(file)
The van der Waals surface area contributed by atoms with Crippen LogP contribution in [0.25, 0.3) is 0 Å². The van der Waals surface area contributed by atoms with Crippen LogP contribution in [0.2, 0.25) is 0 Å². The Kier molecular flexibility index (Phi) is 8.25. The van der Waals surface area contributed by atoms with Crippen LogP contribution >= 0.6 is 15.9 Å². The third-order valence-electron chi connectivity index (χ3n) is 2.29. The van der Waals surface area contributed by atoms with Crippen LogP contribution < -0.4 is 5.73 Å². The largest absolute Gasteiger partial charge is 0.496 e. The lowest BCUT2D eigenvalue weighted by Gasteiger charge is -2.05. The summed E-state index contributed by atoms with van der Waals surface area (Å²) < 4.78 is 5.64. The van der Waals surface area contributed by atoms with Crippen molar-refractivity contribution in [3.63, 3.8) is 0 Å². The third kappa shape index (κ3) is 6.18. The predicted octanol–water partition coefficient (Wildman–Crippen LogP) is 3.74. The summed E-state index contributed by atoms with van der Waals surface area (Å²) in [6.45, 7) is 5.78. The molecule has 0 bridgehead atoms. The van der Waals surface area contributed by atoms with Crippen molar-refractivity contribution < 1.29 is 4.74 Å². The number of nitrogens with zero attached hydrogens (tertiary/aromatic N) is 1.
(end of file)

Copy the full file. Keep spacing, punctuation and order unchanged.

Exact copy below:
The van der Waals surface area contributed by atoms with Crippen LogP contribution in [0.25, 0.3) is 0 Å². The van der Waals surface area contributed by atoms with Crippen LogP contribution in [0.2, 0.25) is 0 Å². The Kier molecular flexibility index (Phi) is 8.25. The van der Waals surface area contributed by atoms with Crippen LogP contribution >= 0.6 is 15.9 Å². The third-order valence-electron chi connectivity index (χ3n) is 2.29. The van der Waals surface area contributed by atoms with Crippen LogP contribution < -0.4 is 5.73 Å². The largest absolute Gasteiger partial charge is 0.496 e. The lowest BCUT2D eigenvalue weighted by Gasteiger charge is -2.05. The summed E-state index contributed by atoms with van der Waals surface area (Å²) < 4.78 is 5.64. The van der Waals surface area contributed by atoms with Crippen molar-refractivity contribution in [3.63, 3.8) is 0 Å². The third kappa shape index (κ3) is 6.18. The predicted octanol–water partition coefficient (Wildman–Crippen LogP) is 3.74. The summed E-state index contributed by atoms with van der Waals surface area (Å²) in [6.45, 7) is 5.78. The molecule has 0 bridgehead atoms. The van der Waals surface area contributed by atoms with Crippen molar-refractivity contribution < 1.29 is 4.74 Å². The number of nitrogens with zero attached hydrogens (tertiary/aromatic N) is 1.